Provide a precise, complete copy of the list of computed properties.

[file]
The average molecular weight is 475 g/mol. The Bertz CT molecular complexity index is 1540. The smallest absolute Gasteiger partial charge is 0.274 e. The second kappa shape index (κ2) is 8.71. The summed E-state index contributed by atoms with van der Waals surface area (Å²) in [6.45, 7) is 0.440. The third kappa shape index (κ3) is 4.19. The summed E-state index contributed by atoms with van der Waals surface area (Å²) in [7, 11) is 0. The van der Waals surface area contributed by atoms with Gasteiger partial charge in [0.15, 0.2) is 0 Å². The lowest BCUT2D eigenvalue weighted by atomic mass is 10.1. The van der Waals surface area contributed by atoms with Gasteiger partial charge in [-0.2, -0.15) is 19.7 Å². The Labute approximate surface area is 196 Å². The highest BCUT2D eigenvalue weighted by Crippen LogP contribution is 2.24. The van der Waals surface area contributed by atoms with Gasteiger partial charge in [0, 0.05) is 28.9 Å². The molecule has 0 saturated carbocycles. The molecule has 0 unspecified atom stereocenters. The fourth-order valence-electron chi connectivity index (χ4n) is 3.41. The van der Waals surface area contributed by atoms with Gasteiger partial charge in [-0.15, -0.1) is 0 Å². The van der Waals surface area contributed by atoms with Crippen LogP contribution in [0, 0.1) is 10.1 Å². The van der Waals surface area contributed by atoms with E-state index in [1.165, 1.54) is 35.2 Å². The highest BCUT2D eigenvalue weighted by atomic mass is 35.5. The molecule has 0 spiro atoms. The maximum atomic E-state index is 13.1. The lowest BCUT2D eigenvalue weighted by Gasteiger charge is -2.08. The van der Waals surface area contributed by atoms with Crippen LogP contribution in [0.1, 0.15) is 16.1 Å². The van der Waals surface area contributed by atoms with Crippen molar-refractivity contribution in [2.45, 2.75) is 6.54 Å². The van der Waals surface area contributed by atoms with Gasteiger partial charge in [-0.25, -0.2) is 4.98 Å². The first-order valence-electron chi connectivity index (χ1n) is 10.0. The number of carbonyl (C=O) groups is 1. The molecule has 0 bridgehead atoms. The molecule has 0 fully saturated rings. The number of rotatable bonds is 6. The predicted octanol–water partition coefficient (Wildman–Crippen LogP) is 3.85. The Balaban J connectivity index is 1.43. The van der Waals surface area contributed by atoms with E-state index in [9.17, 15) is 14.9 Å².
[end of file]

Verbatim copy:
The average molecular weight is 475 g/mol. The Bertz CT molecular complexity index is 1540. The smallest absolute Gasteiger partial charge is 0.274 e. The second kappa shape index (κ2) is 8.71. The summed E-state index contributed by atoms with van der Waals surface area (Å²) in [6.45, 7) is 0.440. The third kappa shape index (κ3) is 4.19. The summed E-state index contributed by atoms with van der Waals surface area (Å²) in [7, 11) is 0. The van der Waals surface area contributed by atoms with Gasteiger partial charge in [0.15, 0.2) is 0 Å². The lowest BCUT2D eigenvalue weighted by atomic mass is 10.1. The van der Waals surface area contributed by atoms with Gasteiger partial charge in [-0.2, -0.15) is 19.7 Å². The Labute approximate surface area is 196 Å². The highest BCUT2D eigenvalue weighted by Crippen LogP contribution is 2.24. The van der Waals surface area contributed by atoms with Gasteiger partial charge in [0, 0.05) is 28.9 Å². The molecule has 0 saturated carbocycles. The molecule has 0 unspecified atom stereocenters. The fourth-order valence-electron chi connectivity index (χ4n) is 3.41. The van der Waals surface area contributed by atoms with Gasteiger partial charge in [-0.15, -0.1) is 0 Å². The van der Waals surface area contributed by atoms with Crippen LogP contribution in [0, 0.1) is 10.1 Å². The van der Waals surface area contributed by atoms with E-state index in [1.165, 1.54) is 35.2 Å². The highest BCUT2D eigenvalue weighted by atomic mass is 35.5. The molecule has 0 spiro atoms. The maximum atomic E-state index is 13.1. The lowest BCUT2D eigenvalue weighted by Gasteiger charge is -2.08. The van der Waals surface area contributed by atoms with Crippen LogP contribution in [0.1, 0.15) is 16.1 Å². The van der Waals surface area contributed by atoms with Crippen molar-refractivity contribution in [2.45, 2.75) is 6.54 Å². The van der Waals surface area contributed by atoms with Gasteiger partial charge in [-0.25, -0.2) is 4.98 Å². The first-order valence-electron chi connectivity index (χ1n) is 10.0. The number of carbonyl (C=O) groups is 1. The molecule has 0 bridgehead atoms. The molecule has 0 fully saturated rings. The number of rotatable bonds is 6. The predicted octanol–water partition coefficient (Wildman–Crippen LogP) is 3.85. The Balaban J connectivity index is 1.43. The van der Waals surface area contributed by atoms with E-state index in [9.17, 15) is 14.9 Å².